Author Topic: Case study: Quick update needed - rebalance, which accounts, etc.  (Read 1454 times)

skunkfunk

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So, for the next year I'm considering whether to max my 401K before doing IRAs or mortgage paydown and such. I don't really like the 401k that well, due to higher fees than my Vanguard IRA. Here are some quick income and expense numbers. Background - I'm 29 years old and my wife is 26, we have one small child. We've been on this train for 2 years now.

Monthly income- Me $4250 Wife $3350 My side gigs: $800

Less taxes, current 401k contribution ($510), health insurance, maxed HSA etc. it comes to about $5700

Monthly expenses less mortgage: $2900 - this will go down some as there were excess medical bills for childbirth, a new roof, etc.
Mortage: $1500
Total $4400

As you can see, there's about $1300 a month left. That's enough to either max out our IRAs or the 401k, plus a bit extra. My current thoughts are to max out the 401k and then use whatever is left for Roth IRAs. I have been going Roth so that we have something that can actually be withdrawn while we're waiting for any rollovers to season for 5 years.

Now, I have a weird mix of funds between the IRAs and the 401k.

401k :
Blackrock S&P 500 $26336
American Funds Capital World G/I R3 $3161
Columbia Select Large Cap Value A $2366
First Eagle Global A $1493
JPMorgan SmartRetirement 2050 A $1293
Columbia Cmall Cap Index A $661
Columbia Mid Cap Index A $657

And a few others totaling around $1000, including janus enterprise S, Global Bond A, Alger Capital Appreciation A, and Oakmark International II. Blech.

In the IRAs - these are Roth IRAs held by either myself or my wife.

Vanguard REIT index ETF - $2835
Vanguard Total Stock Market ETF - $5941
Vanguard Windsor II Fund Investor Share $3164
Vanguard Total Bonbd ETF $2074
Vanguard Total INTL Stock Market Index Fund ETF $1788
Vanguard S&P500 ETF$605

There's a bunch of overlap and I don't really understand it. I don't even know how to calculate my allocations, so I'm wondering if I should just throw all of the 401K into the Blackrock S&P500 and split the IRA 3 ways between total stock market, total international, and the REIT index.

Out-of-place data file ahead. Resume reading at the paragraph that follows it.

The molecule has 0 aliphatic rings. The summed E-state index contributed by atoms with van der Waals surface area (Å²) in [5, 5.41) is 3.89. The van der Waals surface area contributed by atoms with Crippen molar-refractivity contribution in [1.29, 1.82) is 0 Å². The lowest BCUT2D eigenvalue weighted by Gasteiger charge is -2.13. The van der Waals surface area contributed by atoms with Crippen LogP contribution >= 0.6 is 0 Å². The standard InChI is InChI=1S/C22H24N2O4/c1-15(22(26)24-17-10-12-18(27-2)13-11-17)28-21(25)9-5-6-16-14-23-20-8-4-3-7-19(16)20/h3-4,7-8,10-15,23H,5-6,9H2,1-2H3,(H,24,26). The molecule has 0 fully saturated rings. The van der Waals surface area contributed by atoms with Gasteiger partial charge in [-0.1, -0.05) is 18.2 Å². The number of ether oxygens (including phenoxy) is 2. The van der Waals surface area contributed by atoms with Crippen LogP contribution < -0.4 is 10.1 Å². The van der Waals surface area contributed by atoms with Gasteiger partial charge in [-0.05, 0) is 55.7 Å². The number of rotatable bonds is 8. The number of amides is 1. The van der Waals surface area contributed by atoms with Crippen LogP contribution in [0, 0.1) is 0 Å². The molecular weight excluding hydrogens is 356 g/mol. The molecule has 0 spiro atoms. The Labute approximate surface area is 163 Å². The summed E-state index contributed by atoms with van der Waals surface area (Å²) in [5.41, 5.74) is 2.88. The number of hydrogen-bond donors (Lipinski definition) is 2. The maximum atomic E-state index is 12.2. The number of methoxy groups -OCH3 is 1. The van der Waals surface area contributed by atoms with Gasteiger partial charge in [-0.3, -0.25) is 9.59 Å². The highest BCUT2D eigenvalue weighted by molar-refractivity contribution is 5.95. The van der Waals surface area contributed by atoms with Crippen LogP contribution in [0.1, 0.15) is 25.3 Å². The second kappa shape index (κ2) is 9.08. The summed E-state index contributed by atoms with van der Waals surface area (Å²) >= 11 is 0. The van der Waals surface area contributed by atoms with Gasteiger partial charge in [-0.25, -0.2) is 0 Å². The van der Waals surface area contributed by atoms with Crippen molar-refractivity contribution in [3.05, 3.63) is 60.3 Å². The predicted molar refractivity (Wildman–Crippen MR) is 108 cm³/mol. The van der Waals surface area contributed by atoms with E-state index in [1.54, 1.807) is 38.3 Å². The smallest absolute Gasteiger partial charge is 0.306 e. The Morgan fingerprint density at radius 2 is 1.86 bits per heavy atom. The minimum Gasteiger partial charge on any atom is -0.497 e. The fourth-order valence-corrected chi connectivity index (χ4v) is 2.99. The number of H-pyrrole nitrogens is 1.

Any thoughts? Should I post more specifics, or any suggestions on what I should do to run the numbers better?

seattlecyclone

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Re: Case study: Quick update needed - rebalance, which accounts, etc.
« Reply #1 on: October 22, 2015, 10:37:48 AM »
Simpler is often better. You already have about two-thirds of your 401(k) in the S&P 500 fund. You're not really getting that much additional diversification by spreading the remaining third across ten (!!) different funds, especially when several of them are also US stock funds. My advice is to decide what you want your asset allocation to be, and figure out how to implement it with the smallest possible number of funds.

As to whether you should max out your 401(k) or IRA first, the general advice for people with high-fee 401(k) options is to contribute enough to the 401(k) to get the maximum match, then max out the IRA, then contribute to more to the 401(k). However since we're nearing the end of the year I might instead suggest focusing on the 401(k) for now (because the deadline for 2015 contributions is 12/31) and then maxing out the IRA before your tax deadline in April. Given that your total household income is $100k, I would hope you could max out a 401(k) and two IRAs next year without much trouble even if you use some of next year's income for this year's IRA contributions.

skunkfunk

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Re: Case study: Quick update needed - rebalance, which accounts, etc.
« Reply #2 on: October 22, 2015, 11:20:42 AM »
Given the funds at my disposal, do you have any suggestions regarding asset allocation?

seattlecyclone

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Re: Case study: Quick update needed - rebalance, which accounts, etc.
« Reply #3 on: October 22, 2015, 11:24:13 AM »
Asset allocation is something you need to decide for yourself. What I mean by "asset allocation" is not exactly which funds to buy, but what percentage of your assets you want in US stocks, US bonds, international stocks, REITs, etc. Once you decide that, take a look at the funds available in your 401(k) and pick the cheapest ones that fit into each category. You don't need to tick all the boxes in your 401(k), it's fine to focus on a couple of asset classes in that account and fill any gaps inside your IRA.